Some children communicate often and loudly—but do so in a way which affects friendships negatively. For instance, some kids are prone to excessive use of put-downs of others (e.g., “You’re stupid” or “I’m sick of your game”). Some of the time this can be a child not knowing more appropriate ways to express a disagreement, other times it can relate to a child responding more harshly because they themselves are feeling insecure or threatened. No matter what the source, all children need skills in being constructive (e.g., “I was really hurt when you said that to me; can we talk about it?” or “We have played your game for a long time now. How about we switch to my choice of games after we finish this round?”). Sometimes these sorts of situations require more honing in of specific subsets of skills—such as helping a child who tends to be a screamer to practice ways of using a more neutral tone of voice or helping a child who tends to use sarcasm frequently to be coached in ways to more often say what is meant in specific, straightforward ways. It is not obvious to all children that others will sometimes talk about things we aren’t interested in and that we still need to be polite—we shouldn’t talk over them, interrupt, or abruptly end the conversation. Kids often need specific coaching to learn that we must all learn to show interest, so that when our turn comes around, people will show interest in us. Even if we want the conversation to keep going but are giving off the cues that we may not be interested (not making eye contact, giving only one or two word responses, or not asking follow up questions), the other person may think we aren’t interested and end the conversation. It’s also really important for parents to remain as consistent as possible in their role modeling. For example, if you tell your child to be mindful that her words have an impact on others' feelings but then you turn around and criticize your spouse or the waitress for some minor misstep, you're sending confusing messages. Don’t just talk about it, show your children the spirit of kindness and respect.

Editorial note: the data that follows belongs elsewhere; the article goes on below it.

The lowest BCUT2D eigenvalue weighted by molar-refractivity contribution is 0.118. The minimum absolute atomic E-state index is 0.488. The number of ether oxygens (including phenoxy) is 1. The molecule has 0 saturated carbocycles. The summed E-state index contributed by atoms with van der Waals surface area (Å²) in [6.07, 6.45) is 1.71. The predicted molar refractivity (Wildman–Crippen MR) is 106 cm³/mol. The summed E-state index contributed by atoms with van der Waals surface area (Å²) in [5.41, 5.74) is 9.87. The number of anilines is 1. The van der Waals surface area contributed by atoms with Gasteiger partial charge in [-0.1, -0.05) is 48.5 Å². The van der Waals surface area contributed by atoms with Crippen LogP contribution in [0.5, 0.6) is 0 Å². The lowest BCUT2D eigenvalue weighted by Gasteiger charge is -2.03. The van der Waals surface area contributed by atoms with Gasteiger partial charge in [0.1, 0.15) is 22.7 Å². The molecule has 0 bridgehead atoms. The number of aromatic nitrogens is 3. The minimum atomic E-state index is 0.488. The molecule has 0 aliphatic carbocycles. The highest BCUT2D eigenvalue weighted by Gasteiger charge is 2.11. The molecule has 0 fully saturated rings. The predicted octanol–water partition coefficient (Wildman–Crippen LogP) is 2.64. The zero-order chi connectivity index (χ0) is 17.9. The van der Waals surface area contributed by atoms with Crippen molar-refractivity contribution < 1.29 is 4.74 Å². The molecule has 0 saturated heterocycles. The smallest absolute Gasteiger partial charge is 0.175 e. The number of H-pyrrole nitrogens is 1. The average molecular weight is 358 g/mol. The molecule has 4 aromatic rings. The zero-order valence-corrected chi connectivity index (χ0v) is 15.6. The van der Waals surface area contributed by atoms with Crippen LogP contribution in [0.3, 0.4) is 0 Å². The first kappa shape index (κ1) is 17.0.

A related skill to positive communication is listening. Some children demonstrate poor listening skills—with both peers and adults—by doing things like looking away during a conversation, giving someone the silent treatment if they don’t agree with something being said, or crossing their arms defiantly. In this sort of situation, the type of skill development which could be helpful would involve teaching a child how to engage in active listening with good eye contact, leaning forward, and nodding. Letting others know you understood what they said by giving feedback or paraphrasing what they said is a related skill, as is finding ways to share opposing opinions in a calm, confident way. This may lead into other more advanced skills, such as helping a child who has trouble with flexibility to develop skills of adaptability.